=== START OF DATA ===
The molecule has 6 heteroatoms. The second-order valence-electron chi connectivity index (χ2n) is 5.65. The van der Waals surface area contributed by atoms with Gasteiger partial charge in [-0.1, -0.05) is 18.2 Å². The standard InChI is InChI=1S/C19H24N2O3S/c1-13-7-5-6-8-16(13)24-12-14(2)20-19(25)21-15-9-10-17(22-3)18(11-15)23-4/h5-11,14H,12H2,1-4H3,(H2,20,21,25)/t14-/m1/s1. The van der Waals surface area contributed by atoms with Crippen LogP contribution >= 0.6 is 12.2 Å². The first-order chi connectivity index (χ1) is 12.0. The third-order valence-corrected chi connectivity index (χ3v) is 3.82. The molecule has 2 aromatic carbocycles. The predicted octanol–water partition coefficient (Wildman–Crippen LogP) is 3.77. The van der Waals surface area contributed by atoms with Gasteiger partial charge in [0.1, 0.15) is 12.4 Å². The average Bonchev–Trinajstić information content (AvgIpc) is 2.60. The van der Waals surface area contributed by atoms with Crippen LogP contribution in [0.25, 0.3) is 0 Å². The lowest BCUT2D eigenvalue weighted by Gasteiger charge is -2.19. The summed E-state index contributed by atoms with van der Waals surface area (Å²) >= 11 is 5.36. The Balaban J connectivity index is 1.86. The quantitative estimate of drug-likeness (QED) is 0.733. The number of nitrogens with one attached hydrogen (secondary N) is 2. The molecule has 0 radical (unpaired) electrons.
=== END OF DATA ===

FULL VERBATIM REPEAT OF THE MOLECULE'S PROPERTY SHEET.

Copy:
The molecule has 6 heteroatoms. The second-order valence-electron chi connectivity index (χ2n) is 5.65. The van der Waals surface area contributed by atoms with Gasteiger partial charge in [-0.1, -0.05) is 18.2 Å². The standard InChI is InChI=1S/C19H24N2O3S/c1-13-7-5-6-8-16(13)24-12-14(2)20-19(25)21-15-9-10-17(22-3)18(11-15)23-4/h5-11,14H,12H2,1-4H3,(H2,20,21,25)/t14-/m1/s1. The van der Waals surface area contributed by atoms with Crippen LogP contribution >= 0.6 is 12.2 Å². The first-order chi connectivity index (χ1) is 12.0. The third-order valence-corrected chi connectivity index (χ3v) is 3.82. The molecule has 2 aromatic carbocycles. The predicted octanol–water partition coefficient (Wildman–Crippen LogP) is 3.77. The van der Waals surface area contributed by atoms with Gasteiger partial charge in [0.1, 0.15) is 12.4 Å². The average Bonchev–Trinajstić information content (AvgIpc) is 2.60. The van der Waals surface area contributed by atoms with Crippen LogP contribution in [0.25, 0.3) is 0 Å². The lowest BCUT2D eigenvalue weighted by Gasteiger charge is -2.19. The summed E-state index contributed by atoms with van der Waals surface area (Å²) >= 11 is 5.36. The Balaban J connectivity index is 1.86. The quantitative estimate of drug-likeness (QED) is 0.733. The number of nitrogens with one attached hydrogen (secondary N) is 2. The molecule has 0 radical (unpaired) electrons.